Stove, oven, microwave, restaurant–the product is food, the difference is time. Modern man in the US is eating fast. Science and industry have provided us a way to eat without thinking at all. The tradeoff is that now we are further removed from our food than ever in history–we don’t know where it comes from, we don’t know what is in it–and now finally we are having to think about what our food is doing to us.

It would be wrong to say that what we are eating is killing us, we are all going to die some day anyway, but it would not be wrong to say that what we are eating is making us miserable.

Irritable Bowel Syndrome, Acid Reflux, anxiety, depression, heck maybe soon even Alzheimer’s, high blood pressure, heart disease, diabetes, joint pain–every one of these maladies is undoubtedly related to the kind of foods we eat, to the chemicals in the foods, to the lack of care and attention we pay to preparing it.

For a look at how the food industry and the food marketing industry has changed our lives by saving us time and simultaneously reducing our quality of life there is a new four part documentary about to be released on Netflix, “Cooked”–

Alex Gibney, documentary film maker known for the Scientology piece entitled “Going Clear”, has teamed up with one of my favorite food and food science authors Michael Pollan to explore what we are losing by forgetting how to cook.

There is something reverential about taking the living creatures and plants that are giving us life by giving their own and honoring that sacrifice by careful preparation and thoughtful eating. I am as lazy and thoughtless as the next man, but I do try to do my very best work when I am preparing meats for the family and friends to eat. When I hear grace being said at a meal I very usually think of the death that had to occur that I might live. I actually do try to honor the donor of my food.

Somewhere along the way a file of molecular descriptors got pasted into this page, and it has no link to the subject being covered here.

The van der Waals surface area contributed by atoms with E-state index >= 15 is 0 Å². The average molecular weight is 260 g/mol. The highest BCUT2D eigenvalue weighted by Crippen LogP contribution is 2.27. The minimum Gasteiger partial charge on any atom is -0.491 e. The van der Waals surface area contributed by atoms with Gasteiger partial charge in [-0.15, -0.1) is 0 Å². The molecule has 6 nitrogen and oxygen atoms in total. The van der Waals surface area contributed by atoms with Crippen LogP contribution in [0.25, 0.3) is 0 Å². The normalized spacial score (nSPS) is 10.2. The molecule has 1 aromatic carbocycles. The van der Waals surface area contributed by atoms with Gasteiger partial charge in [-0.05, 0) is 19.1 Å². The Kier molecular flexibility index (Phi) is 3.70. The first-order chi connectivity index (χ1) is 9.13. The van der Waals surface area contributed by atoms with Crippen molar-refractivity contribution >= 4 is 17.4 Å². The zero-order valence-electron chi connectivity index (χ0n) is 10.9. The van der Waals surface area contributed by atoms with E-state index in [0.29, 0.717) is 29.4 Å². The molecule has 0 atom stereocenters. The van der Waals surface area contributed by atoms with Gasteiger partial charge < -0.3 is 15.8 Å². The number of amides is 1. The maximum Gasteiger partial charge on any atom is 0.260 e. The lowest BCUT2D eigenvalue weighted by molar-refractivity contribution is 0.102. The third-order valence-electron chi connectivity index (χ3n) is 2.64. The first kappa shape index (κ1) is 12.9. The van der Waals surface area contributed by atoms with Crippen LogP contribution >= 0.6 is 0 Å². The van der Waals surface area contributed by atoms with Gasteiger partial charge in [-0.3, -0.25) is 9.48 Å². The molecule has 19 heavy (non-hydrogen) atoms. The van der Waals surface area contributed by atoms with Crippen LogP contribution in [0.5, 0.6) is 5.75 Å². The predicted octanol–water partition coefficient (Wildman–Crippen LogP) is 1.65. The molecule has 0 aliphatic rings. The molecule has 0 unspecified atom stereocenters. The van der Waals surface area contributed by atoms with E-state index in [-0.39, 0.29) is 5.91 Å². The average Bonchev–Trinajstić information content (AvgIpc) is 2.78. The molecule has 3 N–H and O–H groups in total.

The act of cooking, for me, is an act of love. I love the things that I am working with and I love the people that I am feeding. Cooking can be a duty, and it can be a meditation. Sometimes I feel like a symphony director, sometimes I feel like a juggler, but I always feel gratitude.

When I let a corporation cook for me I lose all of that. It would be impossible to feel gratitude for the plants and animals if all I ever did was move it from the freezer to the microwave to my mouth. Not only do I have no idea what is in it, it is just too separate from me and my life to pause and reflect on what I am actually doing. If your eating consists of this kind of food, frozen or instant “just add water and heat” kinds of cooking then you perhaps don’t know what you are missing out on. You will remember cooking though. Search your memory for the time that you helped your grandma or grandpa, mom or dad, to make something out of raw parts. Those are very special memories, and they are the soil on which you can begin to build your own relationship with food.

Watch the documentary, wish your life was like that, then make it so, America. Your stress levels will drop. Your health will improve. Eat real food, eat food you made yourself and feel pride of craftsmanship. Do it once and make some memories for your own kids.

About dcarmack

I am an instrument technician at the electric utility servicing the Kansas City Missouri metropolitan area. I am in the IBEW, Local 412. I was trained to be a nuclear power plant operator in the USN and served on submarines. I am a Democrat, even more so than those serving in Congress or the White House.
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